This small but intimate book covers the period of Feb/Mar 2003 until late Dec 2004, with an acknowledgement section dated April 2005. The author was diagnosed with ALS on October 13, 2003, when she was 33. She died December 10, 2005, at age 35. This book contains essays about how Darcey is living. The first entry starts when a long time boyfriend breaks up with her over the phone, proceeds to quest for a sperm donor, and ends when she settles on artificial Donor #2706 and plans for impregnation This small but intimate book covers the period of Feb/Mar 2003 until late Dec 2004, with an acknowledgement section dated April 2005. The author was diagnosed with ALS on October 13, 2003, when she was 33. She died December 10, 2005, at age 35. This book contains essays about how Darcey is living. The first entry starts when a long time boyfriend breaks up with her over the phone, proceeds to quest for a sperm donor, and ends when she settles on artificial Donor #2706 and plans for impregnation attempts in July and August. The next entry, summer 2003, reveals the unexpected arrival of her soon to be husband Steve, a doctor living in Seattle. The third entry, Sept-Oct 2003, concerns the failure of medical advice to alleviate the discomfort in her right leg and, at the encouragement of Steve, an appointment with neurologist where preliminary testing revealed the potential of ALS. The fourth entry, Oct 2003, concerns the appointment with the Boston specialist when the ALS diagnosis is confirmed. The following entries, in chronological order, concern the author's fears, concerns, joys, and the advancement of the ALS. In the final entry, dated late December 2004, the author tells about the birth of her son and what a joy he is for her, despite the fact that she cannot care for him. But, December 2004 is not really the last entry, as the Acknowledgements section at the beginning of the book is dated April 2005, so even if read before starting the book, it should be read again at the end so as to appreciate that the author is still imagining what her future life could be. In addition to the personal reflections of a courageous young woman, this book includes useful information about ALS.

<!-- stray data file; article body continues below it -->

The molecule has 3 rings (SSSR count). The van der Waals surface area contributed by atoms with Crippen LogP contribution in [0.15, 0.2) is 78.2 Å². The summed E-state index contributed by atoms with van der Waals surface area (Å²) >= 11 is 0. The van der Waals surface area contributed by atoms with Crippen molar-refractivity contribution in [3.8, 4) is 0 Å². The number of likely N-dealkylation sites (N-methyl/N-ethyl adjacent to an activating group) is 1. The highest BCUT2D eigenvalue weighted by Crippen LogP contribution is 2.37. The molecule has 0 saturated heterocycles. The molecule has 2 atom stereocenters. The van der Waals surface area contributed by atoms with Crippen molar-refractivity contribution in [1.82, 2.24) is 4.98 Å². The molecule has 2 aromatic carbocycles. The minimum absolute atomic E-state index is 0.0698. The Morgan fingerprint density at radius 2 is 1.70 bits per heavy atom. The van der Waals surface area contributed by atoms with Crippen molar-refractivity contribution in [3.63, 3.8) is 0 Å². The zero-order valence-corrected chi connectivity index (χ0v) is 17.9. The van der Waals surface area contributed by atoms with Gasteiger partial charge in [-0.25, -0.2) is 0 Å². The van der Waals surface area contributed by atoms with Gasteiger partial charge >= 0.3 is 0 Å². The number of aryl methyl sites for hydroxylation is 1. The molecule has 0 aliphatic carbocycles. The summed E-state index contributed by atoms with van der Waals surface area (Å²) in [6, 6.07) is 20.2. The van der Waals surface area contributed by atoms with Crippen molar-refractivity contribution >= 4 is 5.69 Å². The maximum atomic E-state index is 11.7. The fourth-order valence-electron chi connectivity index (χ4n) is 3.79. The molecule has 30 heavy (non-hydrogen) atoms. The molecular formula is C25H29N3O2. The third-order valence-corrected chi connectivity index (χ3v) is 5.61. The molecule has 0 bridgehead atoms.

4. 4 out of 5

    Pam

    ALS is a horrible, terrible disease. However, this book about a woman who is a mere 33 years old when diagnosed, is an uplifting book. It's about slowing down and finding joy in the simplest things. When disability forces Darcy's previously well-toned athletic body into a wheelchair, dependent on others, she learns to be thankful for how she has lived and how she can continue to find beauty in things that others take for granted--tasting every bite of food, walking on two strong legs, holding a ALS is a horrible, terrible disease. However, this book about a woman who is a mere 33 years old when diagnosed, is an uplifting book. It's about slowing down and finding joy in the simplest things. When disability forces Darcy's previously well-toned athletic body into a wheelchair, dependent on others, she learns to be thankful for how she has lived and how she can continue to find beauty in things that others take for granted--tasting every bite of food, walking on two strong legs, holding a pen and writing. This book is a series of sort essays and is a quick and easy read, but with a lovely message. I would have given it four stars, but was left wanting with what happened after the birth of her child. I realize that her illness progressed very quickly and she probably couldn't finish the story, but I wish that her husband or family had (other than the post word).

  5. 4 out of 5

    Kathleen

    A series of essays written by an active, athletic young woman who learns she has ALS. She gets married shortly after her diagnosis and becomes pregnant. Very moving, very poignant book. Please, readers, do what you can to help find a cure and support your local ALS chapters so families living with ALS can cope and have the medical equipment they need to make their lives easier.

  6. 4 out of 5

    Debbie